In Sri Lankan food culture, fish and meat were widely consumed by our ancestors. The popular meats that they consumed were venison, mutton, pork, peacock meat and parrot meat. However, beef was not consumed since it had not been allowed by then rulers. The fresh water fish varieties like Lula, Madakanaya, Magura, Kavaiya, Pethiya, Prawn and Crab were taken for food in the past. However, there was no evidence for eating sea fish varieties. Now sea fish has become a popular food item. Among the eggs that consumed in the past Chicken eggs, Thara eggs, Kalukum eggs and Kesbe eggs were very popular.
Our ancestors used to mix green leaves and vegetables with their meals and they were grown by themselves (home gardening and chena cultivation). As stated in Saddarma Lankaraya, tuber, plantains, coconut, areca and jak were grown in home gardens. The famous vegetable items in the past were Kekiri, Puhul, Breadfruit, Rathtampala, Thiyambara, Thibbatu, Alupuhul, Pumpkins, Mea, Chillies and Ladies’ fingers. The other food items included green leaves, Brinjol, Drumsticks, Kollu, Kiribadukola, Thumba, Ala kola, Madu dalu, Wel kohila, Kesel muwa, Kekatiya and Nelum ala. The scraped coconut, coconut oil and some other kinds of oil were largely used for tasting the food items. The different types of spices were mixed with curries and they comprised pepper, ginger, mustard, tamarind, garlic, turmeric, lemon, curry leave, rampe, wagapuhul, etc.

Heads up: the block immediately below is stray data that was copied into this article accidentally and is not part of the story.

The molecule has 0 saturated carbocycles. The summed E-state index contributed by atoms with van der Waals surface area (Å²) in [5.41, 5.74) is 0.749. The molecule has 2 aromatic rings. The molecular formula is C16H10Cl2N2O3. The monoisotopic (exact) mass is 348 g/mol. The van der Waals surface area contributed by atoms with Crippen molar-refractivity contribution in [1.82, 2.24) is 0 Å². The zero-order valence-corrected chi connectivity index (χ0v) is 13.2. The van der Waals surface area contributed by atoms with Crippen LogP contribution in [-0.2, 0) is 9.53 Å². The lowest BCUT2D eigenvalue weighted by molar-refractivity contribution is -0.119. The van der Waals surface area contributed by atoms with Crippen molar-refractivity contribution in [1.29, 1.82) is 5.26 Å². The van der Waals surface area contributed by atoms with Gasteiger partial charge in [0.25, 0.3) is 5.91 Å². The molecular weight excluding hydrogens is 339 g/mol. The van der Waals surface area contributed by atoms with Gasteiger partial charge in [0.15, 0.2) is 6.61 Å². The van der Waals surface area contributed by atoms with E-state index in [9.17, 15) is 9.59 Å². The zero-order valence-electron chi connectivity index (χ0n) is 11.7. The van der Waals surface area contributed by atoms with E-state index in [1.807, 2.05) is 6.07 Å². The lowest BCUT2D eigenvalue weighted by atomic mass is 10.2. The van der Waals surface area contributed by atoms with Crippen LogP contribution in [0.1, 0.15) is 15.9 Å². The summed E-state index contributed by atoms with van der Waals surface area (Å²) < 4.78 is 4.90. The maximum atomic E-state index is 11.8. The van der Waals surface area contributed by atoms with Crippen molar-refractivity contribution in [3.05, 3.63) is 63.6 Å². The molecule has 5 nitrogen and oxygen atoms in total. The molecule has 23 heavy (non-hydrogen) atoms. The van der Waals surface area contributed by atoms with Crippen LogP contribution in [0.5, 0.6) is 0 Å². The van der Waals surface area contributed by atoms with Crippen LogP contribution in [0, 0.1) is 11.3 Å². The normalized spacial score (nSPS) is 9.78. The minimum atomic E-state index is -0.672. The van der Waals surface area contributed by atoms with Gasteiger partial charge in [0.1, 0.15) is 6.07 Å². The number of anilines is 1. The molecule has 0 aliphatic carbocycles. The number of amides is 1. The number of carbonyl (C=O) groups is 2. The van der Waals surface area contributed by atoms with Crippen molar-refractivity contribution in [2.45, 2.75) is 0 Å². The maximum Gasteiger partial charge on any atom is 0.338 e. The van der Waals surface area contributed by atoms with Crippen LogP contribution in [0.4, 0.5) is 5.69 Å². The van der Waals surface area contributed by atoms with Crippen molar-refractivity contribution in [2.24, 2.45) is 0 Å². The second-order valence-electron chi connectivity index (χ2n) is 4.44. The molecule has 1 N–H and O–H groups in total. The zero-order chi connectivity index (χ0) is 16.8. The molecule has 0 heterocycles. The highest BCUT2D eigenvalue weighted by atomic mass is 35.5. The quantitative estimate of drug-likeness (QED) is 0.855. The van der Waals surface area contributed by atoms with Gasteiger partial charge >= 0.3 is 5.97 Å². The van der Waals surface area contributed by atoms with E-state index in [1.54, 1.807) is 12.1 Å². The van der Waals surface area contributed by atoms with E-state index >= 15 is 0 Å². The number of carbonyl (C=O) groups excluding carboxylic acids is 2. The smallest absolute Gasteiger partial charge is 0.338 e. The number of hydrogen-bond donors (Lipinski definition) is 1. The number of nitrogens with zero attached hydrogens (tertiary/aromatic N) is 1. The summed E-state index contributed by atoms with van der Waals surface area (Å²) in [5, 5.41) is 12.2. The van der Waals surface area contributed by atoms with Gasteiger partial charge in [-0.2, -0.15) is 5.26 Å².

The confectionary items were made of rice flour and treacle. These items were named as Preenathahara or Madhurahara or Avulpath. The confectionary consisted of variety of items namely Aluwa, Halapa, Ingurudosi, Puhuldosi, Welithalapa, Pani Walalu, Dodol, Lalu, and Kiri rotti. The confectionary items which are famous today are ones that culturally transformed during a long period.
Milk is a food item with high cultural value. The ‘’Pasgorasa” was made of cow milk and it included a combination of items such as milk, ghee and wendaru. There was a famous sweet item called ‘’Chatumadura’’ and it was a mix of ghee, jaggery and sugar cane honey.
The above information suggests that Sri Lanka possessed an inherited and culturally valuable food culture. Although there were some changes, this culture has been existing without any danger. Most of the changes in our food culture influenced by Indian culture. For example, the food items such as Pittu, Appa (hoppers), Indi Appa (string hoppers), Those, Wade and Papadam were come from India. During the Portuguese, Dutch and English regimes, a variety of food items were introduced to Sri Lanka. The vegetable and fruit came from the West are namely Carrot, Beet, Leaks, Cabbage, Mangoes, Rambutan, Papaya, Pineapple, Grapes, Apple and Pears. The muslim culture also inherited some food items to Sri Lanka and they mainly include musket, boondi, date and watalappam.
There were evidences that Sri Lanka had all kinds of food varieties mentioned above. In nourishing the Sri Lankan food culture, the influence of Buddhism and Ayurvedic medicine contributed in a big way. This is evident from the customs and ethics that prevailed in the country. Further, different beliefs, blessings and worships have also contributed to nourishment of the country’s food habits. Finally, it can be concluded that Sri Lankan food culture is an intangible and identical cultural heritage.